Here's a pic of the fix:

    I used some zip ties to carry the weight of the ferrite rings so as not to unduly stress the wires up at the motor.

    So when in doubt, ask a Ham.  We can fix it!

    10m is blessedly quiet now when the motor is running.  Now if only some Sporadic E would show up!

  • PatrickPatrick WH6HI Member ✭✭✭
    edited June 2
    After reading the various comments and sujestions, most are what I would have done, there is one more thing you should do. Report this to your FCC field office and give them all the details of what you have done. With the current political regime in office. All prevention regulations at the various regulatory agencies have changed to self regulation policy. So the only way to get action on an issue is to report problems or proceed with legal action.
  • Dave - N6XVZDave - N6XVZ Member
    edited February 2019
    Pat- One of the hot topics in our community besides merits or lack of them for FT8, or people constantly changing call signs and locking them out or.... Is whether this device falls under FCC regulations or not. I find arguments on both sides and struggle to overcome my apathy to convince FCC and MFG of their error For example see slide 30 of the ARRL preso I listed at the start. It claims no standard for incidental emissions below 30mhz. I haven’t found any good examples of how one of us has pursued this path and made a difference. Tnx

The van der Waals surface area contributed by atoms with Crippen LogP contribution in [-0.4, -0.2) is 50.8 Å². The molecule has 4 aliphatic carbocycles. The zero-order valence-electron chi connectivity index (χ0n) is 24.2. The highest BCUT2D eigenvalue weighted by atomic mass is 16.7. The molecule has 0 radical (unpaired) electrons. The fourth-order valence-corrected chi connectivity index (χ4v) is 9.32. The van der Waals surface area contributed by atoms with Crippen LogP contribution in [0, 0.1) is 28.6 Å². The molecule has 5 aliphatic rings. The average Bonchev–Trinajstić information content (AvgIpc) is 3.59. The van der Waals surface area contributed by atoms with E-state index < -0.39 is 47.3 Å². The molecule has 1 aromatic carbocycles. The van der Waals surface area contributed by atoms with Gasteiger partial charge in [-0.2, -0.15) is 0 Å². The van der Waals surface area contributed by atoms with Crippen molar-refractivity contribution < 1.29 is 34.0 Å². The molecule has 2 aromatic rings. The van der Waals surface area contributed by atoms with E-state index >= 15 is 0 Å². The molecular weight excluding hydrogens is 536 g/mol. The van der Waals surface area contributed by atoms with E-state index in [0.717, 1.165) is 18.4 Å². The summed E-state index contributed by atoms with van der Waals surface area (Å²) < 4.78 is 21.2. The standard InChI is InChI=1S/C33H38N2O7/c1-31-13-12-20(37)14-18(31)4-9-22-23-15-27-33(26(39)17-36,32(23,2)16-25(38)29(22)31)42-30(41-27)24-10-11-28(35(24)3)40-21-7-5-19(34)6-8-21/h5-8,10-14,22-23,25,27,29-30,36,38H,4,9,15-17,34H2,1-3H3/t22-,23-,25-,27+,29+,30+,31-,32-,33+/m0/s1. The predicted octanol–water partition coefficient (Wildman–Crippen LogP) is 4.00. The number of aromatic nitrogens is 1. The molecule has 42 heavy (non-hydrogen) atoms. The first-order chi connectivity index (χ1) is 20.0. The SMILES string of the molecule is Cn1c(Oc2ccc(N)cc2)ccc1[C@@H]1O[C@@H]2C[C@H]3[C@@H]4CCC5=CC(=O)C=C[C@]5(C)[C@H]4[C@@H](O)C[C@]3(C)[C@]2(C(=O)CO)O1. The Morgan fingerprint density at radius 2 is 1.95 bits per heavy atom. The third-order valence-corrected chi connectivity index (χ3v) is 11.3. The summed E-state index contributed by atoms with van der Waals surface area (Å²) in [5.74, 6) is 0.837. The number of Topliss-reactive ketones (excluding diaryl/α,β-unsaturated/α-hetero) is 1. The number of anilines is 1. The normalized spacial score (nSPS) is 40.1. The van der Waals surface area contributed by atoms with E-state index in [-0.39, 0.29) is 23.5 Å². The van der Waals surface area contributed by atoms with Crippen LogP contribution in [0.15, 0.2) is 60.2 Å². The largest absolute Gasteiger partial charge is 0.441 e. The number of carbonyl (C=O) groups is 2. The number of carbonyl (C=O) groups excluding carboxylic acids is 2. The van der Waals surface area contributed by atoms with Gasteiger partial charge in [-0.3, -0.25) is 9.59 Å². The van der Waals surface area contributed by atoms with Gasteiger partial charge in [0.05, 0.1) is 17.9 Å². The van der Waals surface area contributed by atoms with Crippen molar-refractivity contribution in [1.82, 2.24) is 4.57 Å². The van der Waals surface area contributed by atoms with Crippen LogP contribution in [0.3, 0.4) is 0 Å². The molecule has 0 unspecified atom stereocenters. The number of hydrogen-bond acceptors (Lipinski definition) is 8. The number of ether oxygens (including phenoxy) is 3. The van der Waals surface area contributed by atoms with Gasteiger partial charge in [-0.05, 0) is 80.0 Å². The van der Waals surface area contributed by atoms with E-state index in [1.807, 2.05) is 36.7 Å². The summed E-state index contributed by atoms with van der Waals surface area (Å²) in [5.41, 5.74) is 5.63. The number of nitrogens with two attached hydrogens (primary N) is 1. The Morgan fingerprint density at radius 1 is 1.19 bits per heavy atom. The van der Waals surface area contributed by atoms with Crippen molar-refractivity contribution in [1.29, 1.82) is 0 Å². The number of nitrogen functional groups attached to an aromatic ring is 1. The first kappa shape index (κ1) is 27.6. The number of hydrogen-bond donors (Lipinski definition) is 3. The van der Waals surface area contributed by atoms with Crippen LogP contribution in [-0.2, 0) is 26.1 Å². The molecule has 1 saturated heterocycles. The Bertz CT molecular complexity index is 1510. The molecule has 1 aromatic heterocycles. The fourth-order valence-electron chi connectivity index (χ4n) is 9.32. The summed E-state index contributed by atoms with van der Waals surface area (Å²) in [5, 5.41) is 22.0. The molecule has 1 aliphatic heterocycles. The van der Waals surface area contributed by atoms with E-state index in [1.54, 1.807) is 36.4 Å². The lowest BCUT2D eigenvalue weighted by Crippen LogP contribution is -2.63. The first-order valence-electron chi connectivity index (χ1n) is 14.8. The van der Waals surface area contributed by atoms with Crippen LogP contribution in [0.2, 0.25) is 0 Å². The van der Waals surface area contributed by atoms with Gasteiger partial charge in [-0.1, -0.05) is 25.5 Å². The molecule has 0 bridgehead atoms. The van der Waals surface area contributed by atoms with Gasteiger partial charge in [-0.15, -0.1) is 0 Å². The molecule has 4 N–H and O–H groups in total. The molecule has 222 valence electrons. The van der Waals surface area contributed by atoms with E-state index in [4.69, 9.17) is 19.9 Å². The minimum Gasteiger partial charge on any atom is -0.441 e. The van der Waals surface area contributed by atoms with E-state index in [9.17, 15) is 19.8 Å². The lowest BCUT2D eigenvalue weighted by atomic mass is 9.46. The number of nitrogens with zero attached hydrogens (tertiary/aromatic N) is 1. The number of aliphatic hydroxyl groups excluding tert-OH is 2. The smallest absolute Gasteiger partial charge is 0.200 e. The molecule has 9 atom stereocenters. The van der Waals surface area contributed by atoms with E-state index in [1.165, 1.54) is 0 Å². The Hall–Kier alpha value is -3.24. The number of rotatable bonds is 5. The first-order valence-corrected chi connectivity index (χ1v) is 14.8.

• k3Timk3Tim Member ✭✭
    edited February 2019
    The regulations are in chapter 47 /  part 15 / paragraph 103 of the Federal Regulations. This is a link to the FCC clarifying the rules relative home appliances:


    A washing machine / dryer is exempt but a hair straightener is not. I wonder who came up with the list...
    Be that as it may the last paragraph seems to keep the MFG on the hook for RFI problems: 

    "An exempt appliance is only exempt from equipment authorization procedures for the functions associated with the digital device circuitry. The appliance remains subject to the requirements in Section 15.5 requiring the device not cause harmful interference"